Following The Four Paths Of Pinterest – User Behavior

following the four paths of Pinterest

following the four paths of PinterestAs a marketer on Pinterest, you need to know as much as you can about user behavior, including your own. We like tracking four ‘paths’ that flow constantly. Someday there will probably be an analytics tool that helps you track these elegantly, but until then, it’s good enough to just recognize where they are, and track them as you can.

Let’s look at each one, (the first 2 are basic, the 2nd two are advanced):

1. Your Recent Activity. Yeah, it’s important to pay attention to what you’re doing. People will watch what you’re doing, so monitoring how your actions are ‘flowing’ is a good practice to be in. Sadly you can only review the last 15 of these actions, then they are lost. Someday a coder will write a program and create a tracking tool to help you keep track of your actions farther back in time, but until then, at least you can see 15. You find this ‘path’ on your profile page, just under your profile description, which is under your picture.

2. Your Followers Recent Activity. Wondering how people are interacting with your content and/or following you or one of your boards? You can track their recent activity on your home-page. Just log into Pinterest, and click the top Pinterest logo to be taken to the ‘logged-in home page’. Notice on the left hand side the section that says, “Recent Activity”. Ah, you’ve found path number 2, your followers recent activity.

But I’m guessing you knew about those 2, but don’t know as much about these next two. Here we go…

3. Your Websites images as they are pinned throughout Pinterest. Yes, you can see how many times your images, from your website have been pinned in Pinterest. You do this by following the path on any one of the pins that you know has come off of your website, and click on the link that says, “Pinned Via Pinmarklet from…” It will list your website URL. Just click that link and you’ll see a url structure that looks like this:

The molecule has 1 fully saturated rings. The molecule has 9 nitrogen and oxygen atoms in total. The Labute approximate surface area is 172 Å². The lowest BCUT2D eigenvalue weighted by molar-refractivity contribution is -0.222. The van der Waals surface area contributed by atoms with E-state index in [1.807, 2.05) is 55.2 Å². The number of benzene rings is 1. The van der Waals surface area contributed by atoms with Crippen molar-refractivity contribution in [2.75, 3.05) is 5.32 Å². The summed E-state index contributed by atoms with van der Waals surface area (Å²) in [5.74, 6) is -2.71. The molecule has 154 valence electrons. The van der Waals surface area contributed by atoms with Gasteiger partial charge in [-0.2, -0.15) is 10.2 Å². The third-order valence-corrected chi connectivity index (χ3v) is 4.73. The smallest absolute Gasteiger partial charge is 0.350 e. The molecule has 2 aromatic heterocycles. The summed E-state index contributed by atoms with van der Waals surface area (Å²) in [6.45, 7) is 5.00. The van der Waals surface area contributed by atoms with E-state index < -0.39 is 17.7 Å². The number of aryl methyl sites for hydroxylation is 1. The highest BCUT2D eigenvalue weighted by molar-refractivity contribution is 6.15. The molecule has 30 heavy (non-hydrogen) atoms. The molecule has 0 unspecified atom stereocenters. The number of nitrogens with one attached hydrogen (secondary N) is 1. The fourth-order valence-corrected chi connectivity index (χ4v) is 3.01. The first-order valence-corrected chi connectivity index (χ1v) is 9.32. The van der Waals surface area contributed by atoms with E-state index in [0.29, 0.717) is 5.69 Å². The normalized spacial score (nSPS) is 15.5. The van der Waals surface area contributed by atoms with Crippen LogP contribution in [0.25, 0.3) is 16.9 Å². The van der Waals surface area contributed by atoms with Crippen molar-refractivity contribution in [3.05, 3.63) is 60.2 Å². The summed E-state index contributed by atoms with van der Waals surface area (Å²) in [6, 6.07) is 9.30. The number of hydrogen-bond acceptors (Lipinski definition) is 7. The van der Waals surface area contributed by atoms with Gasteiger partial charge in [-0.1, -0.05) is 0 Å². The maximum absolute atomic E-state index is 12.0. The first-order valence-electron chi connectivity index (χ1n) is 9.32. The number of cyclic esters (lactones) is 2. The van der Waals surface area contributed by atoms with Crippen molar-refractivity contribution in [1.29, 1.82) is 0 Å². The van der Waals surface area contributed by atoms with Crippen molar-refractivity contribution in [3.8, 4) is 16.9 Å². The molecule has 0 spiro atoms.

Notice the ‘source/’. That is a standard structure, so if you’re having trouble finding your way to this path in Pinterest, just copy this URL into your browswer and replace, “marketingonpinterest” with your website name. Sadly, this only shows you TOP LEVEL Pins. When those pins get repinned, it is not shown in the ‘source’ information. In other words. You could have an image pinned one time, and when you ‘source it’ you’ll only see it displayed 1 time. But that image could have been repinned 1 million times. You won’t see those displayed graphically. But you still get a feel for what is happening to your websites content in Pinterest.

4. Your website’s images as they travel throughout the Internet. This path is discovered by using the Google Search Image function. It’s not perfect, but it does a fair job tracking down copies of your images. See a lot of ‘theivery’ going on? Then do a better job of branding on your photos. Include your URL, or Logo. Here is a good tutorial on how to use Google Image Search, step-by-step. And, if you see an image in Pinterest that is NOT attributed to an original website, and/or there is no URL included, you can use Google Image Search to track down the original owner of the image.

I hope you decide to follow the four paths!


Published by Jason Miles

Jason Miles is the CEO of of OmniRocket, a Seattle based ecommerce consulting and SAAS company, and the author of the Bestselling Pinterest Power. He regularly partners with leading online groups and sites including, the American Marketing Association, IBM's Connectchat, Social Media Examiner, Profnet, Marketingprofs, and similar groups.

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